MEMCPY(v2, v1, char*, n);
    v2[n] = 0;
    for (i = 0; i < n; ++i) {
    v1 = strdup(v1);
    }
    *argv = v2;
    #elif defined(__MACOS__) && defined(__MWERKS__)
    *argc = ccommand(argv);
    #endif
    }

    --
    Nobu Nakada
     
    , May 17, 2005
    #12
  13. James Adam

    Luc Heinrich Guest

    <> wrote:

    > Is this function called at each time when .so is loaded, and
    > the area pointed by _NSGetArgv() shouldn't be changed?


    This block of code is taken from the __CFInitialize function in
    CFRuntime.c and is "protected" from being executed multiple times by a
    static at the beginning of the function.

    The complete file is here if you want to have a look:
    <http://darwinsource.opendarwin.org/10.4.1/CF-368.1/Base.subproj/CFRunti
    me.c>

    --
    Luc Heinrich -
     
    Luc Heinrich, May 17, 2005
    #13
  14. James Adam

    Guest

    Hi,

    At Wed, 18 May 2005 06:40:31 +0900,
    Jonathan Paisley wrote in [ruby-talk:142962]:
    > I'm not entirely sure what you mean here. The CFRuntime code removes -AppleLanguages
    > arguments from the command line, but the code that does it crashes if there are
    > NULLs present. We see the error if a ruby script calls set_arg0 before this happens.
    > set_arg0 sets argv[0], and sets argv[1 to argc-1] to NULL.


    The code "around line 720" you posted doesn't remove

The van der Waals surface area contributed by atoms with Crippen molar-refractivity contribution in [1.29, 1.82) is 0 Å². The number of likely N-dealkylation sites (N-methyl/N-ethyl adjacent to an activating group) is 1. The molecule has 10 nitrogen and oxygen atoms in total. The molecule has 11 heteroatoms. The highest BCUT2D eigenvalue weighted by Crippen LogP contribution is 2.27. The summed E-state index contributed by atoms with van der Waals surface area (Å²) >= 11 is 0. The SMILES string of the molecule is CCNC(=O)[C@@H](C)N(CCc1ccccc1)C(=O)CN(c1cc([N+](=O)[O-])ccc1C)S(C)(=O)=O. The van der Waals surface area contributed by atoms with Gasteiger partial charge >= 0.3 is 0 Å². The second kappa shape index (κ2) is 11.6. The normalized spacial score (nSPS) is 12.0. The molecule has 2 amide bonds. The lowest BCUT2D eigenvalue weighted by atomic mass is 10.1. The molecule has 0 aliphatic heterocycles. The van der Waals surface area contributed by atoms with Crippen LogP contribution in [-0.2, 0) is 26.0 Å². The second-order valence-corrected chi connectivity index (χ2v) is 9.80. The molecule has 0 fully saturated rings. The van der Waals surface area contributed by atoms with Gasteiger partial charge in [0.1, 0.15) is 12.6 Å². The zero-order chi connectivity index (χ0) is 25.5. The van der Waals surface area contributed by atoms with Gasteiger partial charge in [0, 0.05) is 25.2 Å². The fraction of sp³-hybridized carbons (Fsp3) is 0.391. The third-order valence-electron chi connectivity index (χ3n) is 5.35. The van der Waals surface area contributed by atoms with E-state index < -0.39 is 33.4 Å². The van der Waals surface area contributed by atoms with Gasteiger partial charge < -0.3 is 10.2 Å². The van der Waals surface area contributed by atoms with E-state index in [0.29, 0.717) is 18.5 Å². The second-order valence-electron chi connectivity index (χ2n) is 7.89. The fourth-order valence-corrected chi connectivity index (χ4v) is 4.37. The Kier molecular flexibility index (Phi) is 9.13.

-AppleLanguages, but copies it to __CFAppleLanguages. So I
    guess it might be used later if it was given.

    > One of my suggestions was: in set_arg0 use empty strings ("") instead
    > of NULL values in set_arg0. This would prevent the crash.
    >
    > An alternative would be just to link ruby with the CoreFoundation framework. That way,
    > the CFRuntime initialisation code should get executed before ruby initialises, and
    > the problem goes away.


    Does the initialization run just once in the whole process?

    > > What about this?
    > >
    > > void
    > > ruby_sysinit(argc, argv)
    > > int *argc;
    > > char ***argv;
    > > {
    > > #if defined(__APPLE__) && (defined(__MACH__) || defined(__DARWIN__))
    > > int i, n = *argc, len = 0;
    > > char **v1 = *argv, **v2 = ALLOC_N(char*, n + 1);
    > > MEMCPY(v2, v1, char*, n);
    > > v2[n] = 0;
    > > for (i = 0; i < n; ++i) {
    > > v1 = strdup(v1);
    > > }
    > > *argv = v2;
    > > #elif defined(__MACOS__) && defined(__MWERKS__)
    > > *argc = ccommand(argv);
    > > #endif
    > > }

    >
    > The problem with this is that it causes set_arg0 to not have the desired effect.
    >
    > set_arg0 is designed to change the process name, as it appears in 'ps' output.
    > To do this, it's necessary to overwrite the existing argument strings.
    > Note: what I mean here is overwriting the character data in the existing
    > strings, and not changing string pointers in the argv array. 'ps' (or in
    > kernel process info, depending on OS) reads directly from the argument
    > strings, not going through any pointers in an argv array.
    >
    > The upshot is that changing argv for ruby in the proposed ruby_sysinit
    > means that a later set_arg0 will not change the necessary kernel-known
    > arguments.


    No, it duplicates the argument strings and remains them in the
    original argv (i.e., pointed from *_NSGetArgv()), but let the
    entire string area to be pointed by newly allocated argv, which
    is returned to the caller.

    --
    Nobu Nakada
     
    , May 18, 2005